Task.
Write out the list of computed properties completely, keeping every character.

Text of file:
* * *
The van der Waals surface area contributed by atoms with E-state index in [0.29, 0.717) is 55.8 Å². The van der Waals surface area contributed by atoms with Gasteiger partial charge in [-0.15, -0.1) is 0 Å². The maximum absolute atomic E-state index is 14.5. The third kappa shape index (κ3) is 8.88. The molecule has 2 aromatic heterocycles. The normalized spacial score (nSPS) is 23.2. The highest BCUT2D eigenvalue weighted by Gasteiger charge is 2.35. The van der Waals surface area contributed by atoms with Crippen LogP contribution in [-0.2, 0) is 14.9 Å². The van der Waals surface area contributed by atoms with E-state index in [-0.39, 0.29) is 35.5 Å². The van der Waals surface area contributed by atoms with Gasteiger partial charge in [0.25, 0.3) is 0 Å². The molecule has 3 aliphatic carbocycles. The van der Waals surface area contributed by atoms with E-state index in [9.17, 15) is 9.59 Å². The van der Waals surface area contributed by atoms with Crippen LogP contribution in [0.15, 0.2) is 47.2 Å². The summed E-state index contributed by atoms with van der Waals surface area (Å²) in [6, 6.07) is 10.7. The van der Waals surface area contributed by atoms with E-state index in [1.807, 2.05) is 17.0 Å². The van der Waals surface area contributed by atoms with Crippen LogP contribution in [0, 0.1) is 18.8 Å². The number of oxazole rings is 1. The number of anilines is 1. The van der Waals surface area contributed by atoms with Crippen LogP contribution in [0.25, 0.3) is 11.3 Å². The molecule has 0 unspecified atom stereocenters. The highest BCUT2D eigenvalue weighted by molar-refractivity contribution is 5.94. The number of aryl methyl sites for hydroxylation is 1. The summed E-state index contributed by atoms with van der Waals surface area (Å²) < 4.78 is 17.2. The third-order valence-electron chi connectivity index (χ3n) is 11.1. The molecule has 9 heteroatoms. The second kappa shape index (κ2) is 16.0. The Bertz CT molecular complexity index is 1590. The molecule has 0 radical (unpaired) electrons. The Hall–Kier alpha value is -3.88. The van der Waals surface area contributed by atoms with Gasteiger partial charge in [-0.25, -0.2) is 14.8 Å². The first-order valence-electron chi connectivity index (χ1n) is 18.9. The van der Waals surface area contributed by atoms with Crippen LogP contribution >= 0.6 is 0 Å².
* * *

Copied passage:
The van der Waals surface area contributed by atoms with E-state index in [0.29, 0.717) is 55.8 Å². The van der Waals surface area contributed by atoms with Gasteiger partial charge in [-0.15, -0.1) is 0 Å². The maximum absolute atomic E-state index is 14.5. The third kappa shape index (κ3) is 8.88. The molecule has 2 aromatic heterocycles. The normalized spacial score (nSPS) is 23.2. The highest BCUT2D eigenvalue weighted by Gasteiger charge is 2.35. The van der Waals surface area contributed by atoms with Crippen LogP contribution in [-0.2, 0) is 14.9 Å². The van der Waals surface area contributed by atoms with E-state index in [-0.39, 0.29) is 35.5 Å². The van der Waals surface area contributed by atoms with Gasteiger partial charge in [0.25, 0.3) is 0 Å². The molecule has 3 aliphatic carbocycles. The van der Waals surface area contributed by atoms with E-state index in [9.17, 15) is 9.59 Å². The van der Waals surface area contributed by atoms with Crippen LogP contribution in [0.15, 0.2) is 47.2 Å². The summed E-state index contributed by atoms with van der Waals surface area (Å²) in [6, 6.07) is 10.7. The van der Waals surface area contributed by atoms with E-state index in [1.807, 2.05) is 17.0 Å². The van der Waals surface area contributed by atoms with Crippen LogP contribution in [0, 0.1) is 18.8 Å². The number of oxazole rings is 1. The number of anilines is 1. The van der Waals surface area contributed by atoms with Crippen LogP contribution in [0.25, 0.3) is 11.3 Å². The molecule has 0 unspecified atom stereocenters. The highest BCUT2D eigenvalue weighted by molar-refractivity contribution is 5.94. The number of aryl methyl sites for hydroxylation is 1. The summed E-state index contributed by atoms with van der Waals surface area (Å²) < 4.78 is 17.2. The third-order valence-electron chi connectivity index (χ3n) is 11.1. The molecule has 9 heteroatoms. The second kappa shape index (κ2) is 16.0. The Bertz CT molecular complexity index is 1590. The molecule has 0 radical (unpaired) electrons. The Hall–Kier alpha value is -3.88. The van der Waals surface area contributed by atoms with Gasteiger partial charge in [-0.25, -0.2) is 14.8 Å². The first-order valence-electron chi connectivity index (χ1n) is 18.9. The van der Waals surface area contributed by atoms with Crippen LogP contribution >= 0.6 is 0 Å².